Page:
Are we really poised on the “Great Cable Unbundling?” It’s inevitable, according to Matt Strauss, Comcast’s point guy on its Xfinity streaming service.
In an interview with Business Insider (subscription required), Strauss said the coming launches of Disney Plus, as well as services from AT&T’s WarnerMedia, Comcast’s NBCUniversal and offerings from tech giants like Apple, will force even more change as consumers see streaming service options increase.
In fact, he said, the streaming ecosystem poses an interesting case… paralleling the growth of the early cable industry as “every existing network will have to launch some version” of a streaming service,” he said.
As the traditional pay-TV market declines, “a lot of channels will fall out of the traditional bundle,” he said. Several, like one-time cable network Esquire, already have begun, be re-born as streaming channels in what Strauss predicts is the start of a “rebundling of a subset of SVOD services in the future.”
Unbundling is something more than just the pay-TV industry has experienced in the past five years, because it’s something that’s become easier to do. Personal finance, medical care, travel… all have gone through their own “great unbundling.”
It originally was something particularly noted among Millennials. But pretty much all of us now partake in some form. When was the last time, for example, you walked into a “department store” to do some serious shopping? It’s more likely you grazed Internet sites and saw a lot more product.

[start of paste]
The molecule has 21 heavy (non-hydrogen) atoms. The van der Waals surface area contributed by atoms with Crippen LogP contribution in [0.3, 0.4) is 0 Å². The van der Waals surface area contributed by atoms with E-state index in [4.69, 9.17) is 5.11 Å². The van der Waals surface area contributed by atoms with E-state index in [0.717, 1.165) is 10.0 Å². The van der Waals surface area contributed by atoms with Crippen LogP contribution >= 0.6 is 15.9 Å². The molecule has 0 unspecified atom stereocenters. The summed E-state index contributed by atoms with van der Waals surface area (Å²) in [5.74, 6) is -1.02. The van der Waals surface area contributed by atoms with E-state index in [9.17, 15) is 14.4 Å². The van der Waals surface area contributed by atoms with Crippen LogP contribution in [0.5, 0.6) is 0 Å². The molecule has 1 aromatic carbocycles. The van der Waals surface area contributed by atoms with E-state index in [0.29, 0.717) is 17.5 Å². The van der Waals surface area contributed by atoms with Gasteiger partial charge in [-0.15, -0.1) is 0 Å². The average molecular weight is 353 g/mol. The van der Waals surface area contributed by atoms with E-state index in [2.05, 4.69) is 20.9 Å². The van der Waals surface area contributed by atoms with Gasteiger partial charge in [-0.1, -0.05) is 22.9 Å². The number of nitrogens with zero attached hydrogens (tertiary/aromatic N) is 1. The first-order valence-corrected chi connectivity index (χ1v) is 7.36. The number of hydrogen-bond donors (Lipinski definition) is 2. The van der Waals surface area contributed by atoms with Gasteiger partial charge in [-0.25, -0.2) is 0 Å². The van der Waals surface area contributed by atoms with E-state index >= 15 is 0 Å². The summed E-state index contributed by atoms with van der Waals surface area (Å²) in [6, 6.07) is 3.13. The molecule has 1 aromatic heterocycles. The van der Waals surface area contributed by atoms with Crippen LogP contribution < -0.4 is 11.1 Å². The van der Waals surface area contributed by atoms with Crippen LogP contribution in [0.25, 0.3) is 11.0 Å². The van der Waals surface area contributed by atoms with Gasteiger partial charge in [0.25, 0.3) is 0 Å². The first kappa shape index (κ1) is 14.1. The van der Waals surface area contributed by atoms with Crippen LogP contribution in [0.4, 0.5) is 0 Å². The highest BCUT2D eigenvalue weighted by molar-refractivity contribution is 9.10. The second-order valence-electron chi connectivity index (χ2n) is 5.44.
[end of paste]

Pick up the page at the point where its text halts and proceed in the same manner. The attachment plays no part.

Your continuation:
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Pay TV dies, streaming services grow
The move to streaming services has been abrupt. It’s not likely to slow down as the move away from pay-TV increases. This week kicks off earning season for pay-TV operators with AT&T up first Wednesday morning.
The company’s Q2 could be a bloodbath, in terms of subscriber losses from its DirecTV and U-Verse pay-TV services and it’s no guarantee that even its own streaming play, DirecTV Now won’t continue to struggle. Comcast follows Thursday morning – and it, too, is likely to see losses. But, they’ll pale in comparison to AT&T.
Facebook is on tap Wednesday, with Alphabet and Amazon up Thursday afternoon and Twitter on Friday. All told, that group will serve as great indicators for the rest of the industry.
But is there really any doubt where this is going?
By the end of 2018, for example, it was possible to define more than half (54%) of US consumers as being either cord- cutters, cord-nevers, or cord-trimmers, according to the Watauga Group. And, nearly one-quarter (24%) of TV time now is being spent watching streamed content, as opposed to just 7% viewing video on-demand content from operators.
The bottom line
Will streaming service bundle? I think anyone who’s expecting a “great rebundling” of streaming services a la the cable bundle has missed the point of this ongoing consumer revolution against traditional pay-TV bundling.
Like firewood in the photo that accompanies this post, consumers see the best value proposition when streaming services aren’t bundled. They get to pick what looks best to them, without getting stuck with any crap they don’t want.
Consumers have begun to build their own bundles. And they continue to build those bundles around core services like Netflix and, potentially, Disney Plus or a virtual MVPD like Hulu or YouTube TV. But that reliance on vMVPDs is a going to be short lived, because vMVPDs are stuck in a very old business model – that bundle consumers really don’t want.
Those virtual pay-TV services are really just a half step toward the eventual offering of everything a la carte.
Because, consumers, especially in developed streaming markets, really have gone full circle.
What is missing is an aggregator that allows them to aggregate their a la carte selections individually. Technology that allows them to search and discover content and to schedule it according to their available viewing time.
That’s TV 3.0, and it’s coming.